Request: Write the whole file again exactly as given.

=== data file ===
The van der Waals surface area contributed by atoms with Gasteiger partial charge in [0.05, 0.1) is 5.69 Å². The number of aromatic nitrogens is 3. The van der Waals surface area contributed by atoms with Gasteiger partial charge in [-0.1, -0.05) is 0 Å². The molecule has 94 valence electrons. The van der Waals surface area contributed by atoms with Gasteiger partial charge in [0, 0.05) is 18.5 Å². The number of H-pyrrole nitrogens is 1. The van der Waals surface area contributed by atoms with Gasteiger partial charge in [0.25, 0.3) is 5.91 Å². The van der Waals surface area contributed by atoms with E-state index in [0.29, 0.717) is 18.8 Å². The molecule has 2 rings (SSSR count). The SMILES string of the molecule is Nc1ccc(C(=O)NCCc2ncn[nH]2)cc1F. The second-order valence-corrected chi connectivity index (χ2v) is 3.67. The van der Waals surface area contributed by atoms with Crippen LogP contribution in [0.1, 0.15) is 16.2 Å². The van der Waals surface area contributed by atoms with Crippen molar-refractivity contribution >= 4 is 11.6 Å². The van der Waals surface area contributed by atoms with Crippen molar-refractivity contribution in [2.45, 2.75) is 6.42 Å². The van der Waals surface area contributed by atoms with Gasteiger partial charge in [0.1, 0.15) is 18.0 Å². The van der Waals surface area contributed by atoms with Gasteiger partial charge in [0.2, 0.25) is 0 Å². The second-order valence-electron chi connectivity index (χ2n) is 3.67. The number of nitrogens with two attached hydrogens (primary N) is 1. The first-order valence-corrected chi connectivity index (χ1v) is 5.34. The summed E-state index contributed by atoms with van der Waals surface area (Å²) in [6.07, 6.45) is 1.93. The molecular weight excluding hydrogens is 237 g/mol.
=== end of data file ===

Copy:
The van der Waals surface area contributed by atoms with Gasteiger partial charge in [0.05, 0.1) is 5.69 Å². The number of aromatic nitrogens is 3. The van der Waals surface area contributed by atoms with Gasteiger partial charge in [-0.1, -0.05) is 0 Å². The molecule has 94 valence electrons. The van der Waals surface area contributed by atoms with Gasteiger partial charge in [0, 0.05) is 18.5 Å². The number of H-pyrrole nitrogens is 1. The van der Waals surface area contributed by atoms with Gasteiger partial charge in [0.25, 0.3) is 5.91 Å². The van der Waals surface area contributed by atoms with E-state index in [0.29, 0.717) is 18.8 Å². The molecule has 2 rings (SSSR count). The SMILES string of the molecule is Nc1ccc(C(=O)NCCc2ncn[nH]2)cc1F. The second-order valence-corrected chi connectivity index (χ2v) is 3.67. The van der Waals surface area contributed by atoms with Crippen LogP contribution in [0.1, 0.15) is 16.2 Å². The van der Waals surface area contributed by atoms with Crippen molar-refractivity contribution >= 4 is 11.6 Å². The van der Waals surface area contributed by atoms with Crippen molar-refractivity contribution in [2.45, 2.75) is 6.42 Å². The van der Waals surface area contributed by atoms with Gasteiger partial charge in [0.1, 0.15) is 18.0 Å². The van der Waals surface area contributed by atoms with Gasteiger partial charge in [0.2, 0.25) is 0 Å². The second-order valence-electron chi connectivity index (χ2n) is 3.67. The number of nitrogens with two attached hydrogens (primary N) is 1. The first-order valence-corrected chi connectivity index (χ1v) is 5.34. The summed E-state index contributed by atoms with van der Waals surface area (Å²) in [6.07, 6.45) is 1.93. The molecular weight excluding hydrogens is 237 g/mol.